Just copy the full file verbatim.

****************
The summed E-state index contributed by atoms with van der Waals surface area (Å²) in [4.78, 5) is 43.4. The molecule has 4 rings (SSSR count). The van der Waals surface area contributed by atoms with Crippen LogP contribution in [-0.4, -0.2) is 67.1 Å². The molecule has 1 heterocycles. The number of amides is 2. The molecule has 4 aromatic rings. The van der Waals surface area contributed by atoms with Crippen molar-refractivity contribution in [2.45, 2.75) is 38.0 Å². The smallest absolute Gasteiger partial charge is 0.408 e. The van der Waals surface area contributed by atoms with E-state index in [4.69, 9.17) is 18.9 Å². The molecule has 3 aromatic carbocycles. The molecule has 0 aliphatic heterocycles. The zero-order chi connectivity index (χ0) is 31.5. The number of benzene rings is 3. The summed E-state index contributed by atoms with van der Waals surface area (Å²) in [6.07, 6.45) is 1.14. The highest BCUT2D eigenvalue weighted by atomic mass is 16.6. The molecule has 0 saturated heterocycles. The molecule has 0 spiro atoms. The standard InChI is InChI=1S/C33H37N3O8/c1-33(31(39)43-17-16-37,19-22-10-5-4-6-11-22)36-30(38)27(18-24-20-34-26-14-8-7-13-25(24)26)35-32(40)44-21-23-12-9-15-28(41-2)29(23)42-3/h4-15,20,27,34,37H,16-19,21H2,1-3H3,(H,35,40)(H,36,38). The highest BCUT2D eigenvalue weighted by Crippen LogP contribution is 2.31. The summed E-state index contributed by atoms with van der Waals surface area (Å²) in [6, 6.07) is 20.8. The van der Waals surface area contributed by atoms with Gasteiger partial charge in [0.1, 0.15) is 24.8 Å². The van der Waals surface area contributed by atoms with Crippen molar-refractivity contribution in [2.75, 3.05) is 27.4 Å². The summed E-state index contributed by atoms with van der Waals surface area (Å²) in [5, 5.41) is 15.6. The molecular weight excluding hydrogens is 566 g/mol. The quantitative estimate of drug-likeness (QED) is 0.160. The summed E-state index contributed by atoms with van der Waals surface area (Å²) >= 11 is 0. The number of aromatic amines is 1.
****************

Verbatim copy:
The summed E-state index contributed by atoms with van der Waals surface area (Å²) in [4.78, 5) is 43.4. The molecule has 4 rings (SSSR count). The van der Waals surface area contributed by atoms with Crippen LogP contribution in [-0.4, -0.2) is 67.1 Å². The molecule has 1 heterocycles. The number of amides is 2. The molecule has 4 aromatic rings. The van der Waals surface area contributed by atoms with Crippen molar-refractivity contribution in [2.45, 2.75) is 38.0 Å². The smallest absolute Gasteiger partial charge is 0.408 e. The van der Waals surface area contributed by atoms with E-state index in [4.69, 9.17) is 18.9 Å². The molecule has 3 aromatic carbocycles. The molecule has 0 aliphatic heterocycles. The zero-order chi connectivity index (χ0) is 31.5. The number of benzene rings is 3. The summed E-state index contributed by atoms with van der Waals surface area (Å²) in [6.07, 6.45) is 1.14. The highest BCUT2D eigenvalue weighted by atomic mass is 16.6. The molecule has 0 saturated heterocycles. The molecule has 0 spiro atoms. The standard InChI is InChI=1S/C33H37N3O8/c1-33(31(39)43-17-16-37,19-22-10-5-4-6-11-22)36-30(38)27(18-24-20-34-26-14-8-7-13-25(24)26)35-32(40)44-21-23-12-9-15-28(41-2)29(23)42-3/h4-15,20,27,34,37H,16-19,21H2,1-3H3,(H,35,40)(H,36,38). The highest BCUT2D eigenvalue weighted by Crippen LogP contribution is 2.31. The summed E-state index contributed by atoms with van der Waals surface area (Å²) in [6, 6.07) is 20.8. The van der Waals surface area contributed by atoms with Gasteiger partial charge in [0.1, 0.15) is 24.8 Å². The van der Waals surface area contributed by atoms with Crippen molar-refractivity contribution in [2.75, 3.05) is 27.4 Å². The summed E-state index contributed by atoms with van der Waals surface area (Å²) in [5, 5.41) is 15.6. The molecular weight excluding hydrogens is 566 g/mol. The quantitative estimate of drug-likeness (QED) is 0.160. The summed E-state index contributed by atoms with van der Waals surface area (Å²) >= 11 is 0. The number of aromatic amines is 1.